In general, I recommend the gastric sleeve for most patients requesting to convert to another procedure. It is safe, effective, and lower risk than some of the other revision surgeries.

Once the band is removed, we proceed by stapling and removing a large portion of the stomach (around 75%). This procedure removes a hormone called Ghrelin which lowers hunger. The remaining stomach is the size of a banana and resembles the sleeve of a shirt. The restriction created by the surgery also helps the patient feel full with smaller amounts of food. No prosthetic device is required to lose weight! If a gastric bypass is deemed necessary, this more complex restrictive procedure not only reduces the stomach size but also requires repositioning the intestines to decrease digestion of food. This procedure can have better weight loss but also can increase the risk of vitamin deficiencies, ulcers, or obstruction of the intestines. With increased complexity comes increased risk.

Resection of Dilated Gastric Sleeve or “Re-sleeve”

It is possible for an existing gastric sleeve to stretch over time. This will usually occur at the top part of the sleeve where food and liquids enter the stomach. The main cause of this is passing too much volume of food and drink through such a small space. To lower the chance of this happening, we advise patients with a gastric sleeve to thoroughly chew food, avoid eating and drinking simultaneously, and avoid carbonated beverages. In other cases, the sleeve was created too big at the original surgery. This can lead to weight regain as the patient is able to consume larger portions. Resection of a dilated gastric sleeve involves stapling and removing any portions of the stomach which appear stretched or too large. This can help restore the sleeve to its intended size, which can also restore the ability of the patient to feel full with smaller portions.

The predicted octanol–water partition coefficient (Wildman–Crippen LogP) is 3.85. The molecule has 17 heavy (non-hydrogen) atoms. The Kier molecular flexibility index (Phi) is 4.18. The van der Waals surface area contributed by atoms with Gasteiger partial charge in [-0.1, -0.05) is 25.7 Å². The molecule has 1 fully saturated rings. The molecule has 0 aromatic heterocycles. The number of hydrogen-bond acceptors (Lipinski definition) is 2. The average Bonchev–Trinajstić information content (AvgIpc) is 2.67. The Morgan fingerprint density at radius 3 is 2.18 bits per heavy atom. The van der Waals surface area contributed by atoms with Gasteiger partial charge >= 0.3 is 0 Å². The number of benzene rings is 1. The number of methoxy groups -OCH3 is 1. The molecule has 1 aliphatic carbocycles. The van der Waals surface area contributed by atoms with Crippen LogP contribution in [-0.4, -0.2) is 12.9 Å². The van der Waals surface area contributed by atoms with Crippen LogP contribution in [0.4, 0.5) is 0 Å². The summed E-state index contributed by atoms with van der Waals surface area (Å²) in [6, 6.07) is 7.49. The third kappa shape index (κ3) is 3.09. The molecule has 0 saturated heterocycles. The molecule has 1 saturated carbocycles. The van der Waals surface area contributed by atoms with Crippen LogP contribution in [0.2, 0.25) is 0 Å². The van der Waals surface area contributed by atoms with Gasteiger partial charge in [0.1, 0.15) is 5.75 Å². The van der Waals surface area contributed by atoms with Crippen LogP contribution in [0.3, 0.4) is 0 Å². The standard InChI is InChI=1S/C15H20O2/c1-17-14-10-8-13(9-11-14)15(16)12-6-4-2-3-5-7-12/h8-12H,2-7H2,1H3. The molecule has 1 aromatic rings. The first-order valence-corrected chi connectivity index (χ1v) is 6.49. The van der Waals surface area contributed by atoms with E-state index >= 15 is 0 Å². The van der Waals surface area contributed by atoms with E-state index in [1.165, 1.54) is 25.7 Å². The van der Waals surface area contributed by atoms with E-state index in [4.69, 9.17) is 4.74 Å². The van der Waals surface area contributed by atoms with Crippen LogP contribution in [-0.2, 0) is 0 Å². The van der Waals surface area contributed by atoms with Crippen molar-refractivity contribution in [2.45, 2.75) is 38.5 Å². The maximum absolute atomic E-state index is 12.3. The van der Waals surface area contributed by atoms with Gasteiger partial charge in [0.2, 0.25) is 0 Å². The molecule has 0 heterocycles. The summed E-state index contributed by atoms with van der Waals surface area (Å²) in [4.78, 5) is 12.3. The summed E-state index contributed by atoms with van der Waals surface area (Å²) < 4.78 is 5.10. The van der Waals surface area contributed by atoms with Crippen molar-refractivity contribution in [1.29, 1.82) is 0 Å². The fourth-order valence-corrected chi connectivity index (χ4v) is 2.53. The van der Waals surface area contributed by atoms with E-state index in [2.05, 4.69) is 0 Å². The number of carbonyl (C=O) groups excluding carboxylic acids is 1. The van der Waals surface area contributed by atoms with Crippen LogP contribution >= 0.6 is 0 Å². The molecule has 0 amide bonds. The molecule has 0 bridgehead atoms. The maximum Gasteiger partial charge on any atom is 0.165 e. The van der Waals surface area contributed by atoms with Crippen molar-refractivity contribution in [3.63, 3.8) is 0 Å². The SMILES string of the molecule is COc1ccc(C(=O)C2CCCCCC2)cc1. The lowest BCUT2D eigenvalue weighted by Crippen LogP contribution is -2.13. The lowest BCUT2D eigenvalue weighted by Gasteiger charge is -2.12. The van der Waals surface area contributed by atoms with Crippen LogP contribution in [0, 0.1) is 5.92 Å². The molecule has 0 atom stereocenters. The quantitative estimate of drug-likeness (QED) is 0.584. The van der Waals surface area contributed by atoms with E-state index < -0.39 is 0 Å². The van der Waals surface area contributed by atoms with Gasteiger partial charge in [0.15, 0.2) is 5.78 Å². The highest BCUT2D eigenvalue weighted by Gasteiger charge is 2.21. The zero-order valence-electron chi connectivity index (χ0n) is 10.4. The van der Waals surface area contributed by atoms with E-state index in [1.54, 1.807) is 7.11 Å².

Conversion of Gastric Sleeve to Gastric Bypass

The most common complaint of the gastric sleeve is gastroesophageal reflux disease (GERD). While many patients will have improvement of GERD with weight loss, some will have persistent symptoms or even worsening symptoms despite taking acid reducing medications. Other patients might have weight regain after initial success. In cases where the goal is to try and improve GERD and lose weight, converting the gastric sleeve to the gastric bypass is usually the best option. As mentioned earlier, the gastric bypass is restrictive (due to having a smaller stomach pouch than the sleeve) and also malabsorptive (due to the intestinal rearrangement component).

Conversion of Gastric Sleeve to Single Anastomosis Duodenal Switch (SADI)